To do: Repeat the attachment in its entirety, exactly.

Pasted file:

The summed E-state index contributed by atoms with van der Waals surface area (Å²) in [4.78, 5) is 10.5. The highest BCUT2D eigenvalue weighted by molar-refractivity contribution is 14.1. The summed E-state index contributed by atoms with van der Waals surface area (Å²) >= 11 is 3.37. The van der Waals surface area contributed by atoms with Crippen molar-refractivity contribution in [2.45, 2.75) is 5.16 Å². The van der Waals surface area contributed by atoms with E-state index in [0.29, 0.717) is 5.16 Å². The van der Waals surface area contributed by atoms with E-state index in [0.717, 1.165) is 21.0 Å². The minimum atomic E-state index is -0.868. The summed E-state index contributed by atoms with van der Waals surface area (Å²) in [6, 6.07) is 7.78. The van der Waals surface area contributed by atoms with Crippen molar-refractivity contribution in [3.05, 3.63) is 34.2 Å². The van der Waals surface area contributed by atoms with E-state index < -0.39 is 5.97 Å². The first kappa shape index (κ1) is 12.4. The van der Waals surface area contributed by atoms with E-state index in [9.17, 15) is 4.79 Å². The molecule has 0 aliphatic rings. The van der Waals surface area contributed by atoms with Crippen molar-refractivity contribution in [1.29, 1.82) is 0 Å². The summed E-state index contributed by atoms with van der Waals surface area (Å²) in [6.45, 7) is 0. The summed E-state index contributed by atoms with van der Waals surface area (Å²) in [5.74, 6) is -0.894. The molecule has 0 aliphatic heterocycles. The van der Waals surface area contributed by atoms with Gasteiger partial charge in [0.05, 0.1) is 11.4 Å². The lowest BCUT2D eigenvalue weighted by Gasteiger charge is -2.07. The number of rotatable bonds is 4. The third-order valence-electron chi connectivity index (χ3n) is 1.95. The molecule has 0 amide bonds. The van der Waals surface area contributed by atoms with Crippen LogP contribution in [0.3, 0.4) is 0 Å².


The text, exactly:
The summed E-state index contributed by atoms with van der Waals surface area (Å²) in [4.78, 5) is 10.5. The highest BCUT2D eigenvalue weighted by molar-refractivity contribution is 14.1. The summed E-state index contributed by atoms with van der Waals surface area (Å²) >= 11 is 3.37. The van der Waals surface area contributed by atoms with Crippen molar-refractivity contribution in [2.45, 2.75) is 5.16 Å². The van der Waals surface area contributed by atoms with E-state index in [0.29, 0.717) is 5.16 Å². The van der Waals surface area contributed by atoms with E-state index in [0.717, 1.165) is 21.0 Å². The minimum atomic E-state index is -0.868. The summed E-state index contributed by atoms with van der Waals surface area (Å²) in [6, 6.07) is 7.78. The van der Waals surface area contributed by atoms with Crippen molar-refractivity contribution in [3.05, 3.63) is 34.2 Å². The van der Waals surface area contributed by atoms with E-state index < -0.39 is 5.97 Å². The first kappa shape index (κ1) is 12.4. The van der Waals surface area contributed by atoms with E-state index in [9.17, 15) is 4.79 Å². The molecule has 0 aliphatic rings. The van der Waals surface area contributed by atoms with Crippen molar-refractivity contribution in [1.29, 1.82) is 0 Å². The summed E-state index contributed by atoms with van der Waals surface area (Å²) in [6.45, 7) is 0. The summed E-state index contributed by atoms with van der Waals surface area (Å²) in [5.74, 6) is -0.894. The molecule has 0 aliphatic heterocycles. The van der Waals surface area contributed by atoms with Gasteiger partial charge in [0.05, 0.1) is 11.4 Å². The lowest BCUT2D eigenvalue weighted by Gasteiger charge is -2.07. The number of rotatable bonds is 4. The third-order valence-electron chi connectivity index (χ3n) is 1.95. The molecule has 0 amide bonds. The van der Waals surface area contributed by atoms with Crippen LogP contribution in [0.3, 0.4) is 0 Å².